9 breweries worth a quick trip from Pittsburgh

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Pittsburgh, it seems, has a brewery on every block. But there are plenty of craft beer outposts worth discovering that are beyond the city limits. Call an Uber, designate a driver or hitch a ride on a boozy tour bus, because we’re hitting up eight breweries worthy of a short road trip.

Rusty Gold Brewing, 43 W. Pike St., Canonsburg

The history of Canonsburg is reflected in Rusty Gold Brewing’s building — a 1920s-era structure filled with antiques, old photographs and reclaimed barn wood — and its beers. The classic styles range from cream ales and Irish reds to ambers and barley wines. Can’t commit to just one? Try a five-sample flight. While you immerse yourself in the local heritage, absorb the alcohol with an array of shareable plates, burgers, sandwiches, flatbreads, salads and desserts.

Have a Circus Peanut Beer. Yes. A CIRCUS. PEANUT. BEER. Photo courtesy of Beaver Brewing Company.

Beaver Brewing Company, 1820 7th Ave., Beaver Falls

Beaver Brewing Company operates on a small, 1.5-barrel system, but the owners aren’t afraid to take risks  — hence, the Circus Peanut Hefeweizen. The world’s most polarizing candy makes a surprisingly quaffable wheat beer. No clowning! Other unique ingredients in Beaver’s beers include basil and chamomile. Order food from a limited menu at the brewpub or head on down to Waffles, INCaffeinated on Third Street, where the nanobrewery’s liquids are available Thursday through Saturday from 4 to 9 p.m.

You might have to cross a few rivers to get to Yellow Bridge Brewing, but it’s worth it. Photo courtesy of Yellow Bridge Brewing.

Yellow Bridge Brewing, 2266 Route 66, Delmont

Pittsburgh loves suds and spans; Yellow Bridge Brewing pays tribute to both. Coming up on its two-year anniversary, the Delmont-based business is already known for its experimental offerings and “Dude” Series of hop-heavy brews, including Dude Wanted Juice, an American IPA. At the taproom you can often hear live music, grab a bite to eat from a food truck and even do yoga. Namaste, indeed.

Opened in 2017, Cobblehaus features beer styles that have been popular for centuries. Photo courtesy of Cobblehaus Brewing Co.

Cobblehaus Brewing Co., 1021 5th Ave., Coraopolis

At Cobblehaus Brewing, old world-style beers are giving new life to the Coraopolis business district. Inspired by European brewers of yore, the folks at this rustic taproom are churning out across-the-pond favorites such as Irish stouts, Belgian tripels and German altbiers that give locals a reason to toast the borough’s revitalization and outsiders a reason to visit. Open Wednesday through Sunday, Cobblehaus serves munchies such as popcorn and chips, and has partnerships with local restaurants and food trucks. So customers can snack while they sip.

Recon Brewing’s BRC IPA pays tribute to the original Jeep.

Recon Brewing, 1747 N. Main St. Ext., Butler

The Jeep, known in its prototype phase as the Bantam Reconnaissance Car, or BRC, was born in Butler … and so was Recon Brewing. Founded in 2016 by three friends who met through the Butler Township fire service, the brewery’s flagship beer, BRC IPA, is a liquid salute to the original SUV. Recon brews also serve an altruistic purpose: Each quarter, the business designates one “Karma Tap,” giving 15 percent of the sales from that beer to a charitable organization.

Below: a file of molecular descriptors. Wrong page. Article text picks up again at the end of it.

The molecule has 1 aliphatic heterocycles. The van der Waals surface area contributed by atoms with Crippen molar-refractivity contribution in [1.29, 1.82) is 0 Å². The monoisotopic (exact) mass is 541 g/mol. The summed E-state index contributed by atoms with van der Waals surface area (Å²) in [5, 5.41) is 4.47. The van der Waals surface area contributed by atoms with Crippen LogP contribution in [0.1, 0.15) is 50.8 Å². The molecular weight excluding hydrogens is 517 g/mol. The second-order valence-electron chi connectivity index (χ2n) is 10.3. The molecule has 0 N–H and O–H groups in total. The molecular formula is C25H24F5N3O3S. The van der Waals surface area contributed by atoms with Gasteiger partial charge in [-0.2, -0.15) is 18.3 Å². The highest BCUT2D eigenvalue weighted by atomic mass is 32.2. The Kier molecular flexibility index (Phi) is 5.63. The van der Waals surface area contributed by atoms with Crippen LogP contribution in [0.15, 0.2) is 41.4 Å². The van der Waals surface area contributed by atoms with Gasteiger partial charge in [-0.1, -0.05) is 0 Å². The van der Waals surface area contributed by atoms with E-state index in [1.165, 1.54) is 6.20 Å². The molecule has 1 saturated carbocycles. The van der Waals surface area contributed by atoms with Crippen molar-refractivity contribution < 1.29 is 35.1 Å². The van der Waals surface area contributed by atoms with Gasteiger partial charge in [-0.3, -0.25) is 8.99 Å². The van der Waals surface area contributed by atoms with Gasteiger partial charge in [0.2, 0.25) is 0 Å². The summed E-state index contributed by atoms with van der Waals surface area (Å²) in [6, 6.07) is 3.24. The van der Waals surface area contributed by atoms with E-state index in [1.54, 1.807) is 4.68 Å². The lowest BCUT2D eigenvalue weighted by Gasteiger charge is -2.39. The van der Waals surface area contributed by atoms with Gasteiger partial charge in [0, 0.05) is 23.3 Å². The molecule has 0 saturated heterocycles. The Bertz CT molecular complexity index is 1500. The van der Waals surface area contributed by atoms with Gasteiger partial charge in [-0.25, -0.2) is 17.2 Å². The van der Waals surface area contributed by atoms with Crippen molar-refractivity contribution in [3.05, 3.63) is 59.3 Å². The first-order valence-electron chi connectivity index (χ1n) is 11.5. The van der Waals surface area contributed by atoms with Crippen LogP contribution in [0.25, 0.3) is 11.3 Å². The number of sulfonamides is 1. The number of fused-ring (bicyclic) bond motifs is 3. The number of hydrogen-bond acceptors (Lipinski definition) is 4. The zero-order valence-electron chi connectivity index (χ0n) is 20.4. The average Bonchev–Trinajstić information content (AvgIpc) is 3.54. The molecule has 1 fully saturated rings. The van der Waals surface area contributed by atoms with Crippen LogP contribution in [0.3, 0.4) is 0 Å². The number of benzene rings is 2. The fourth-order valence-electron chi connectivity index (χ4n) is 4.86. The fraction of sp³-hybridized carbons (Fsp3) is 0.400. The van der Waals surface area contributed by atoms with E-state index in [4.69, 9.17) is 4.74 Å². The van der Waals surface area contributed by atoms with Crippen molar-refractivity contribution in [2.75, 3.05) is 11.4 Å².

Helicon Brewing is like a beacon of light to thirsty travelers on the Panhandle Trail. Photo courtesy of Helicon Brewing.

Helicon Brewing,  102 Union Ave., Oakdale

In Greek Mythology, Mount Helicon is considered to be the source of poetic inspiration. After a few pints at Helicon Brewing, you’ll at least be inspired to send a few incoherent texts. Located just off of the Panhandle Trail in Oakdale, this production facility and taproom is hiker- and biker-friendly. Belly up to the bar or check out Helicon’s pinball arcade. Bagged snacks are available to complement the beers — which range from Double IPAs to English porters — and food trucks are a common sight.

Photo courtesy of Koehler Brewing Company.

Koehler Brewing Company, 231 Park St., Grove City

The first incarnation of Koehler Brewing Company began in 1847, as the Erie-based Jackson Koehler Eagle Brewery. After falling on hard times, the company disappeared for decades. In 2017, brothers Bruce and Bryan Koehler resurrected the brand that just happened to share their name. Visit the Grove City location to see their collection of old Koehler memorabilia and raise a glass of premium lager to the ghosts of beers passed.

Photo courtesy of Quinn Brewing Company.

Quinn Brewing Company, Banco Business Park, 3000 Commerce Loop, Suite 3200, North Huntingdon

If yinz guys want to watch the black and gold play, n’at, there’s no better place to do it than at Quinn Brewing’s industrial taproom in North Huntingdon. Try a Yinzensteiner Hefeweizen, an unfiltered German wheat beer, or other traditional brew styles including a Scotch ale, a British brown, an Irish red and a Belgian tripel. Pittsburgh is a melting pot and so is Quinn’s tap selection.

Photo courtesy of Cellar Works.

Cellar Works Brewing Co., 110 S. Pike Rd., Sarver

The folks at Cellar Works Brewing poured their first beer on St. Patrick’s Day in 2017. The luck o’ the Irish continues to surround them as they produce small-batch, hand-crafted ales using locally sourced ingredients. The Sarver taproom boasts a large outdoor space perfect for warm weather day-drinkin’ and an extensive menu by Smokin’ Toad’s BBQ.

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